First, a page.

The southern border of the United States has seen a record-breaking surge in migrant encounters in December, according to sources within the Customs and Border Protection (CBP).
The numbers have surpassed 276,000, marking the highest monthly tally ever recorded, surpassing the previous record set in September which saw 269,735 encounters. This information comes to light as US and Mexican officials engage in discussions about possibilities of “regularizing” the status of those residing illegally in the country.
The total number of encounters since the start of the fiscal year on October 1 has exceeded 760,000, making it the highest quarter ever recorded. Furthermore, there have been 82,000 known instances of migrants evading capture since the beginning of October. In just the last 24 hours, over 9,400 encounters have been recorded, with more than 8,000 resulting in a release with a Notice to Appear.
This unprecedented surge has put immense pressure on Border Patrol agents who are struggling to cope with the influx. Critics, particularly Republicans, attribute this situation to the current administration’s policies, including the cessation of certain Trump-era measures. Conversely, the administration argues that they are grappling with a challenge that spans the entire hemisphere and necessitates increased funding and immigration reform legislation from Congress.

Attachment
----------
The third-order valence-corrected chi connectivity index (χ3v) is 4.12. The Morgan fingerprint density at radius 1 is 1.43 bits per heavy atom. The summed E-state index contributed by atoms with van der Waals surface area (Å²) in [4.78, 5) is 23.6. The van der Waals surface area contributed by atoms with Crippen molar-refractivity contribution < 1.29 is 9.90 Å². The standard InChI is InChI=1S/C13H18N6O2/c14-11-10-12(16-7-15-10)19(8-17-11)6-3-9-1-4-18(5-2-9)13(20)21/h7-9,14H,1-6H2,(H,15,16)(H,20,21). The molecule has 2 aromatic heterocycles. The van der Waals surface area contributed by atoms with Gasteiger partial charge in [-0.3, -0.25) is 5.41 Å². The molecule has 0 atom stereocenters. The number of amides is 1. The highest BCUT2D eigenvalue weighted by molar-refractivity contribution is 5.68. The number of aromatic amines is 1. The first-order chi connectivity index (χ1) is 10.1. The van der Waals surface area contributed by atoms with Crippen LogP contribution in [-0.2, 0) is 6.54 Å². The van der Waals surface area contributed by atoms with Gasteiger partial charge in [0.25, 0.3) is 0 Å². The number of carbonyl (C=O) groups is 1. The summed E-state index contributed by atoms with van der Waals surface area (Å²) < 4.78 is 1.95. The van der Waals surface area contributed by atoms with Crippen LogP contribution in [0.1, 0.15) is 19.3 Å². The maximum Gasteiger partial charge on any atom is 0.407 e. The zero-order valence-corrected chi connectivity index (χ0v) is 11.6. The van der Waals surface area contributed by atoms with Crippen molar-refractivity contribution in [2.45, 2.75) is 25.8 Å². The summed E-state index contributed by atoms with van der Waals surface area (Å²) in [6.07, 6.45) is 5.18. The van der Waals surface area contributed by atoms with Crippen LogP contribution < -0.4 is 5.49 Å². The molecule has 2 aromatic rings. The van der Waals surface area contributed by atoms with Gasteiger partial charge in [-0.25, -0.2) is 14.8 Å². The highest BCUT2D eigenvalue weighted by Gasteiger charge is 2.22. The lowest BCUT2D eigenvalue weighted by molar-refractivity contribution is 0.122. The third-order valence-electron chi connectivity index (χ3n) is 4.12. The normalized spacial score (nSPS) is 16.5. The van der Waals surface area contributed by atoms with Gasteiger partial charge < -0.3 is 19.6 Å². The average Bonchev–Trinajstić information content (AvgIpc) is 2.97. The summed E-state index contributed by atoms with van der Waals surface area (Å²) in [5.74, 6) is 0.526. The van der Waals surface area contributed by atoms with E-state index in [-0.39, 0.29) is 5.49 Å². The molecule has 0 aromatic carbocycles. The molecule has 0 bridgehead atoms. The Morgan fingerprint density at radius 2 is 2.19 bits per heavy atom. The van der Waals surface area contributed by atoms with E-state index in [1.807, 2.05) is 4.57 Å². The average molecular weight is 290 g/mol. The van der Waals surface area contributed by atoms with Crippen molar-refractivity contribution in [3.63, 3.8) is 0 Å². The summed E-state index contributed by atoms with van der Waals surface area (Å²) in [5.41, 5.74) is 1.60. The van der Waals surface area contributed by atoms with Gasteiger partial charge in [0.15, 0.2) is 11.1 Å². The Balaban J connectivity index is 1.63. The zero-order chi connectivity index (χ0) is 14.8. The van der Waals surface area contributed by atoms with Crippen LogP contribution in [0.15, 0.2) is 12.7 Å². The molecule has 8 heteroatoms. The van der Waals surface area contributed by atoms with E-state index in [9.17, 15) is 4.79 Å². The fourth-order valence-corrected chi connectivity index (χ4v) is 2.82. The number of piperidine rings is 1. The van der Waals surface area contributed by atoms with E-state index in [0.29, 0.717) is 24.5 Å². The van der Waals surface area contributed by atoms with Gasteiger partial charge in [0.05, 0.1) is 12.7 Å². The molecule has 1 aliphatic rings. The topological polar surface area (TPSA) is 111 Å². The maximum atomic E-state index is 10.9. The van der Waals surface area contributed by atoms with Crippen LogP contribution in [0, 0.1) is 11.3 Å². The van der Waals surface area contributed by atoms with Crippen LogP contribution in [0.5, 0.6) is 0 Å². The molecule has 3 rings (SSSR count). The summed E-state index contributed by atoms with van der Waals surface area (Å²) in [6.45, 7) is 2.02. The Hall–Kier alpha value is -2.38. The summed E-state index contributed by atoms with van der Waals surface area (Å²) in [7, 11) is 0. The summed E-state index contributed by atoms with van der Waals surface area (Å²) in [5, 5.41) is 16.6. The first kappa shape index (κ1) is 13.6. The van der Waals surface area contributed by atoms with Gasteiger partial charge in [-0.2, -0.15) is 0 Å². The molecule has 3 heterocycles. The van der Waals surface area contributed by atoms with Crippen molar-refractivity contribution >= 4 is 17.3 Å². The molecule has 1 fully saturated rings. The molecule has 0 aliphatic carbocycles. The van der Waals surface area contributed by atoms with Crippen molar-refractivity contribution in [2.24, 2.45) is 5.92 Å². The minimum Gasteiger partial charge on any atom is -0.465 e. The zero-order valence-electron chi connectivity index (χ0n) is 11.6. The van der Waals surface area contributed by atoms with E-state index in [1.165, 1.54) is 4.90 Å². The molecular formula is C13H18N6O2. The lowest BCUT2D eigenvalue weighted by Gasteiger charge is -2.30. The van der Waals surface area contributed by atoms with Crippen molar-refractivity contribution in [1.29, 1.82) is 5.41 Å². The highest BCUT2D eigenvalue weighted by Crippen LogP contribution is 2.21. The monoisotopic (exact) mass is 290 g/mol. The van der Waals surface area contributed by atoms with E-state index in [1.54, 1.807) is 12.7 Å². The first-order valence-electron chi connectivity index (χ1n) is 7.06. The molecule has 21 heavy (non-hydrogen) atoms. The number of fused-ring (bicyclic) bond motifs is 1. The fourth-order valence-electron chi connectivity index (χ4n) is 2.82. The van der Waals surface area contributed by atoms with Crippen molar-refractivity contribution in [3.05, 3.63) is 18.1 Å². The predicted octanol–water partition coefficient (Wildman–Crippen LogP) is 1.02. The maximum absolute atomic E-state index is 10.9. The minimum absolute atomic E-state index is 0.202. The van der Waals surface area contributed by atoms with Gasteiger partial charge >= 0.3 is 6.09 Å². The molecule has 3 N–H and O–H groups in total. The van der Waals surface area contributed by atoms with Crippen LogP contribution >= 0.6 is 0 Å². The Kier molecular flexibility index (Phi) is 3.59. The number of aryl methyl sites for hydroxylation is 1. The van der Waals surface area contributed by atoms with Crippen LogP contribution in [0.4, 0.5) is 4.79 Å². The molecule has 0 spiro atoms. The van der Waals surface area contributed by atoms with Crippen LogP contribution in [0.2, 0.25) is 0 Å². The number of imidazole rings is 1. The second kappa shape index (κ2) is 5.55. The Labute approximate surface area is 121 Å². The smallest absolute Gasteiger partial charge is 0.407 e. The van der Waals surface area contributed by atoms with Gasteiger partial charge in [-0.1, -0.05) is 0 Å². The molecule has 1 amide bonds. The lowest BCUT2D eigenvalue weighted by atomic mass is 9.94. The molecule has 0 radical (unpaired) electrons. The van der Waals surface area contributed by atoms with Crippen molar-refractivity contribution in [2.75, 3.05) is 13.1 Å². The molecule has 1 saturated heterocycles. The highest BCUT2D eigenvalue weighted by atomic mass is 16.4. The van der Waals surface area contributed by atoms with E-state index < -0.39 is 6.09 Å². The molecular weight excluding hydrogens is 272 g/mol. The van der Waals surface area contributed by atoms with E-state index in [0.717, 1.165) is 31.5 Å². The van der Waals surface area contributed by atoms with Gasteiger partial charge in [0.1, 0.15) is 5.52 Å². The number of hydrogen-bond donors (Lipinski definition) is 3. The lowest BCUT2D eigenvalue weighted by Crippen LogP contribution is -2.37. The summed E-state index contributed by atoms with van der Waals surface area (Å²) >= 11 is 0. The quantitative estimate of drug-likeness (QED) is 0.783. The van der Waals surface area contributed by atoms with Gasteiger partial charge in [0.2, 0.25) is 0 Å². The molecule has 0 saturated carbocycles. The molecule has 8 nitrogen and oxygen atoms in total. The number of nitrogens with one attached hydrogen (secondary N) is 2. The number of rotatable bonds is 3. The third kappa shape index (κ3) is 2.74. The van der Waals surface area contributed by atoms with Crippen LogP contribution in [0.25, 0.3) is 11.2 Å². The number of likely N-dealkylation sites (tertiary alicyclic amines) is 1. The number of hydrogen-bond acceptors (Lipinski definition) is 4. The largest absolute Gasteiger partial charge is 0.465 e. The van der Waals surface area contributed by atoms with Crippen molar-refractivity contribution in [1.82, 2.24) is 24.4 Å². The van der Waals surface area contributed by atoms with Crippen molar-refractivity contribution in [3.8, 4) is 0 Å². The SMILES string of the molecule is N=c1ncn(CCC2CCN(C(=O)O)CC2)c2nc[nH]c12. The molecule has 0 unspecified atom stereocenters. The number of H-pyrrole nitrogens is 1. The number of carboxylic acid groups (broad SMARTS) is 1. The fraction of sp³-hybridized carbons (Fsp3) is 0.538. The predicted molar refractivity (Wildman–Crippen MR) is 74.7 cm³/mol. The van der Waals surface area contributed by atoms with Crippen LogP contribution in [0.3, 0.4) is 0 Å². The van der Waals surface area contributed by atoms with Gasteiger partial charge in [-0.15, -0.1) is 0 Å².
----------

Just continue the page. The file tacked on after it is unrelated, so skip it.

The administration has adopted a multi-pronged strategy that involves expanding legal routes for migration, intensifying crackdowns on smugglers, and implementing what it claims are consequences for illegal entry. A Department of Homeland Security official disclosed that between May and the end of November, there were approximately 400,000 removals, a figure nearing the total number of removals in all of FY19. However, it has also been reported that 5,000 illegal immigrants are being released into the U.S. daily, not including those given parole at ports of entry.
Simultaneously, the White House is requesting $14 billion in border funding as part of an emergency supplemental funding request. This request is currently stalled as Republicans demand additional restrictions on asylum and the use of parole to halt interior releases.
This week, a U.S. delegation, including Secretary of State Antony Blinken and Homeland Security Secretary Alejandro Mayorkas, met with Mexican President Andres Manuel Lopez Obrador in Mexico City. Both countries reaffirmed their commitment to “orderly, humane and regular migration,” focusing on addressing the root causes of migration and disrupting human smuggling operations. However, they also acknowledged the potential benefits of granting some form of legal status to illegal immigrants already residing in the U.S., including those protected under the 2012 Deferred Action for Childhood Arrivals (DACA) order. This move has been criticized by Republicans who argue that it would only worsen the crisis.
House Speaker Mike Johnson expressed his disapproval, stating, “At a time when America is experiencing the worst border crisis in our nation’s history, it is unconscionable to hear the Biden Administration’s announcement that Secretaries Mayorkas and Blinken discussed with the President of Mexico amnesty for illegal immigrants.” He further argued that the focus should be on deterring illegal immigration and curbing the activities of smugglers profiting from the situation.